I’m at the Jonathan Edwards Center at Yale Divinity School for a week taking a course on Edwards’ Religious Affections. It’s been fun and informative, especially our time viewing Edwards’ manuscripts and our class discussions—which I had the honor of starting the other day by asking a question about the following snippet from a 1729 sermon Edwards preached on 1 Peter 1:8, the passage which ultimately formed the launching pad for his 1746 book, Religious Affections:
There is no love like the love of Christ, in these following respects: 1. There is no love so free and disinterested as the love of Christ. That is one qualification of love from whence we denominate true love, that it be not mercenary. Now there is no love so remote from it, as the love of Christ; he loves his people freely; he has no interest in the cause; he don’t set his heart upon them because he seeks anything from them, whereby he can be any way advantaged.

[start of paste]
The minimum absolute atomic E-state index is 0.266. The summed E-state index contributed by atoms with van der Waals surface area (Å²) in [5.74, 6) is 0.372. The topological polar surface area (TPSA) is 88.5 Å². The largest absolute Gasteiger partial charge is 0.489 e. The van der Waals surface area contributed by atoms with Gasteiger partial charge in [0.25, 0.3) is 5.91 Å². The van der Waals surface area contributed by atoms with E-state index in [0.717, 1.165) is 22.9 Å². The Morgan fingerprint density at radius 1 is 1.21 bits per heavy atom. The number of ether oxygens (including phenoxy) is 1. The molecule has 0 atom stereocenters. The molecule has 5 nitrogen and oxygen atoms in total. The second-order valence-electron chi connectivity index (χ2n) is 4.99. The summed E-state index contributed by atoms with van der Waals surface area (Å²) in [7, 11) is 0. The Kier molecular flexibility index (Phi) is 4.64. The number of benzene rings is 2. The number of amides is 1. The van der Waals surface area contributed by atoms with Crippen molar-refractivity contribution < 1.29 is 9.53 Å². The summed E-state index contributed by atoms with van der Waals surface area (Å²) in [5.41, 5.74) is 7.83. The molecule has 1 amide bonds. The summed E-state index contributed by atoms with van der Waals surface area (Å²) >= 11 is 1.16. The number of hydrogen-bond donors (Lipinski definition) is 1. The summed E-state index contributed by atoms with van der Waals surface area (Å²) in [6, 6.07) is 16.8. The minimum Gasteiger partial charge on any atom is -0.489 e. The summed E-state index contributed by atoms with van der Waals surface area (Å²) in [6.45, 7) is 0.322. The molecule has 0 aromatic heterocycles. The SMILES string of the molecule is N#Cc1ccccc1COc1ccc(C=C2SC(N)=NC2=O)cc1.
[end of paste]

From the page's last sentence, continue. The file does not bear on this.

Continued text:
I pointed out that I don’t think John Piper, certainly Edwards’ foremost interpreter and popularizer among evangelicals today, would say something like this. The word “disinterested” wouldn’t sit well with him. If I’m right, did Piper get Edwards wrong or is Edwards inconsistent?
A fellow class member, a pastor who has long loved Edwards, pointed to page 241 of the Religious Affections for at least some of the answer:
If after a man loves God, and has his heart so united to him, as to look upon God as his chief good, and on God’s good as his own, it will be a consequence and fruit of this, that even self-love, or love to his own happiness, will cause him to desire the glorifying and enjoying of God; it will not thence follow, that this very exercise of self-love, went before his love to God, and that his love to God was a consequence and fruit of that. Something else, entirely distinct from self-love might be the cause of this, viz. a change made in the views of his mind, and relish of his heart; whereby he apprehends a beauty, glory, and supreme good, in God’s nature, as it is in itself. This may be the thing that first draws his heart to him, and causes his heart to be united to him, prior to all considerations of his own interest or happiness, although after this, and as a fruit of this, he necessarily seeks his interest and happiness in God.
That, of course, does sound like Piper, and I’d like to reflect more on this, but the class discussion on Edwards’ 12 signs of truly gracious affections is about to start. So let me just point you here for more of your own study and thinking and eternal profit.